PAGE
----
West Stormont Woodland Group

West Stormont
Woodland Group

Scottish Charitable Incorporated Organisation (SCIO) SC051682

Join us today to bring Taymount Wood and Five Mile Wood into community ownership

The Silent Watchers in the Wood

The female roe deer stands alert, yet unflinching as the dogs race past her. Oblivious to her presence, their attention is fixated on her mate who - unlike her - began barking loudly at the first sight of the dogs and their owner. His actions betraying not only his presence, but also his inexperience and impetuosity of youth. Not surprisingly, the unleashed dogs immediately responded and began the chase. However the roebuck is on home ground and easily evades the dogs and they soon return to their frantic owner.

The buck will hang around the doe at a distance until the mating rut begins from late July to mid August. For the doe it will be a long gestation – with delayed implantation occurring around four months after mating.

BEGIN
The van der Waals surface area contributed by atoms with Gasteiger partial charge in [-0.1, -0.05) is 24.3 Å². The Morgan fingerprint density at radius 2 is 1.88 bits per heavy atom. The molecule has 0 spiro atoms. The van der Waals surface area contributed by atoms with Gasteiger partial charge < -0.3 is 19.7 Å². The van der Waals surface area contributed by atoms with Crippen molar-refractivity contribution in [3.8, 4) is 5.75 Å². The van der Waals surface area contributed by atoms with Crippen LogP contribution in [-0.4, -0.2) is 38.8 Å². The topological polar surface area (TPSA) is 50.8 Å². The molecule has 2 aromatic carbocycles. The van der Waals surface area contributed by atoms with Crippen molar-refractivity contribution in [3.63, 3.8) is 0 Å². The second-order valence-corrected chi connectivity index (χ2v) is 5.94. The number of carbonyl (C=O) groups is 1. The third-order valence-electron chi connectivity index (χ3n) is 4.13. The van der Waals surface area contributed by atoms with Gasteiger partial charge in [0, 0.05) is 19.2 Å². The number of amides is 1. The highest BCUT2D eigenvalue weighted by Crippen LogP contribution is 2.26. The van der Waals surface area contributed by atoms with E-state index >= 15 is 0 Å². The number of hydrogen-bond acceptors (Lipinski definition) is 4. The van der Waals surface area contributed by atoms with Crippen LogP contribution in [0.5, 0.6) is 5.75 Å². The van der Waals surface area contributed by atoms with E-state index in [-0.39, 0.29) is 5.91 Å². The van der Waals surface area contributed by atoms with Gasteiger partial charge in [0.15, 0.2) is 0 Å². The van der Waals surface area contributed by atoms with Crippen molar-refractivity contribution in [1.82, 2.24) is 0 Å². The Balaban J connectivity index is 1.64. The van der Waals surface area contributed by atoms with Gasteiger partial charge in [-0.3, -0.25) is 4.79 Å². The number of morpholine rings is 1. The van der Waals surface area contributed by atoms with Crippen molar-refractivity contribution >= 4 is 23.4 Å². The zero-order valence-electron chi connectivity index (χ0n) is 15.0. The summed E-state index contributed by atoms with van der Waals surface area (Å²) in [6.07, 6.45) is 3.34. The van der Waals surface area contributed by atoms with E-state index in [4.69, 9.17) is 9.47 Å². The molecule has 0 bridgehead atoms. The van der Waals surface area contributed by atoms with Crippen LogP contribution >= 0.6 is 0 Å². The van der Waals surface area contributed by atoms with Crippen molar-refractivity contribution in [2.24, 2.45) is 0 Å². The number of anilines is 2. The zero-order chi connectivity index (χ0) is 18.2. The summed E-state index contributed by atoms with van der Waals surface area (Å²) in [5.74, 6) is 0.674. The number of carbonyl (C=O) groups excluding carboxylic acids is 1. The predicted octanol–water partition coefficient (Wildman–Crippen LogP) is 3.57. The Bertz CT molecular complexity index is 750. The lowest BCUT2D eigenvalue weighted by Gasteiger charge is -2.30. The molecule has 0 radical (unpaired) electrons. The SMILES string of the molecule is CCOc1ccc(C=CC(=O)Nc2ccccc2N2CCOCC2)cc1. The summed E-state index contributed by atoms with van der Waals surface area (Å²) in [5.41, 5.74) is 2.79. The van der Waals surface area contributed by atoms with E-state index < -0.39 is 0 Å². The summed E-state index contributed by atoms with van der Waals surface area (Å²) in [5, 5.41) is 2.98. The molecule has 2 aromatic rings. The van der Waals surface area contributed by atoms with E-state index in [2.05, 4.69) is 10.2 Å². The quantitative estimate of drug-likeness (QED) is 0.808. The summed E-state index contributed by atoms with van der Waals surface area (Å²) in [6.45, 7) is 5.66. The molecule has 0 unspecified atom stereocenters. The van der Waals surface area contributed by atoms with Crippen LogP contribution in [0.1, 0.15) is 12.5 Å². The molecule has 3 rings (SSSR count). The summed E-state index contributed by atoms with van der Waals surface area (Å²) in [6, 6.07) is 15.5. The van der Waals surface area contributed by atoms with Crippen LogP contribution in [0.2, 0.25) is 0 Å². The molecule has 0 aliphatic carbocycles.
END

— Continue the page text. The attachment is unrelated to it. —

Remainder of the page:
The outcome of that long process lies hidden in the lush vegetation – nose twitching ever so slightly, catching invisible scents, ears straining for every sound in this strange new world in which it now finds itself. Like its mother, the fawn’s default mode of defence is to sit out the danger undetected if possible. When the doe is confident the threat is past, she will return to feed her fawn. 

Contrary to what many walkers believe when finding such a sight – fawns are never abandoned or lost.

Welcome Visitors

Unperturbed by all the drama, a male redstart – his beautiful colours radiant in the sunshine – flits between branches collecting caterpillars to feed his chicks.  A flycatcher supreme, he darts forward, tail fanned out working the breeze, hovering and dodging here and there with effortless aerial agility as he hunts down flying insects. 

From inside one of many old woodpecker nest holes in a decaying pine tree, his four chicks await in eager anticipation of their next meal. For now at least, they are safe – having escaped the predations of pine marten and woodpecker – the ever present danger to young nestlings.   Soon they will leave the nest and continue to be fed, as they build their strength and hone their survival skills to meet the challenges ahead.

An Uncertain Future